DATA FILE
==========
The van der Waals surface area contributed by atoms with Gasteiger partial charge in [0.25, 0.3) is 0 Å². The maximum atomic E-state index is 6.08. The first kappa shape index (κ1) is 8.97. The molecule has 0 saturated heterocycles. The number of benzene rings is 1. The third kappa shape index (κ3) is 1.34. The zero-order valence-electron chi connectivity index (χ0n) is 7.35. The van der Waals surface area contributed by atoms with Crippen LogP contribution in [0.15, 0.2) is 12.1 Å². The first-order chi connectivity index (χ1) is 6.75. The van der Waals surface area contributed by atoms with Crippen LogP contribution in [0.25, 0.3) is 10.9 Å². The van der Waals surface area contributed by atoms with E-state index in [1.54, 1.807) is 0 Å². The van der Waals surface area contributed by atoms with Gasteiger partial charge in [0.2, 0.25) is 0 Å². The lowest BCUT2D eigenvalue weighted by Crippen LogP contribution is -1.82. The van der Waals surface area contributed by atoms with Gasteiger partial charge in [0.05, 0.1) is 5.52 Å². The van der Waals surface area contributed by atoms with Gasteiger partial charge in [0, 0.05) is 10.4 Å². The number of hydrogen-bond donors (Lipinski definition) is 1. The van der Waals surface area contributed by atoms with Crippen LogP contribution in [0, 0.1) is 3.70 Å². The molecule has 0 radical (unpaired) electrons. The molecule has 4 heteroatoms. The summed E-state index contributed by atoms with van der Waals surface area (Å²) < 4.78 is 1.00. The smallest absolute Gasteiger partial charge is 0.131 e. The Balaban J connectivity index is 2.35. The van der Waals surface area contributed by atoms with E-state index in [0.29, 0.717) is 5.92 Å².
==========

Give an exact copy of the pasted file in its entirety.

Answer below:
The van der Waals surface area contributed by atoms with Gasteiger partial charge in [0.25, 0.3) is 0 Å². The maximum atomic E-state index is 6.08. The first kappa shape index (κ1) is 8.97. The molecule has 0 saturated heterocycles. The number of benzene rings is 1. The third kappa shape index (κ3) is 1.34. The zero-order valence-electron chi connectivity index (χ0n) is 7.35. The van der Waals surface area contributed by atoms with Crippen LogP contribution in [0.15, 0.2) is 12.1 Å². The first-order chi connectivity index (χ1) is 6.75. The van der Waals surface area contributed by atoms with Crippen LogP contribution in [0.25, 0.3) is 10.9 Å². The van der Waals surface area contributed by atoms with E-state index in [1.54, 1.807) is 0 Å². The van der Waals surface area contributed by atoms with Gasteiger partial charge in [0.2, 0.25) is 0 Å². The lowest BCUT2D eigenvalue weighted by Crippen LogP contribution is -1.82. The van der Waals surface area contributed by atoms with Gasteiger partial charge in [0.05, 0.1) is 5.52 Å². The van der Waals surface area contributed by atoms with Gasteiger partial charge in [0, 0.05) is 10.4 Å². The number of hydrogen-bond donors (Lipinski definition) is 1. The van der Waals surface area contributed by atoms with Crippen LogP contribution in [0, 0.1) is 3.70 Å². The molecule has 0 radical (unpaired) electrons. The molecule has 4 heteroatoms. The summed E-state index contributed by atoms with van der Waals surface area (Å²) < 4.78 is 1.00. The smallest absolute Gasteiger partial charge is 0.131 e. The Balaban J connectivity index is 2.35. The van der Waals surface area contributed by atoms with E-state index in [0.29, 0.717) is 5.92 Å².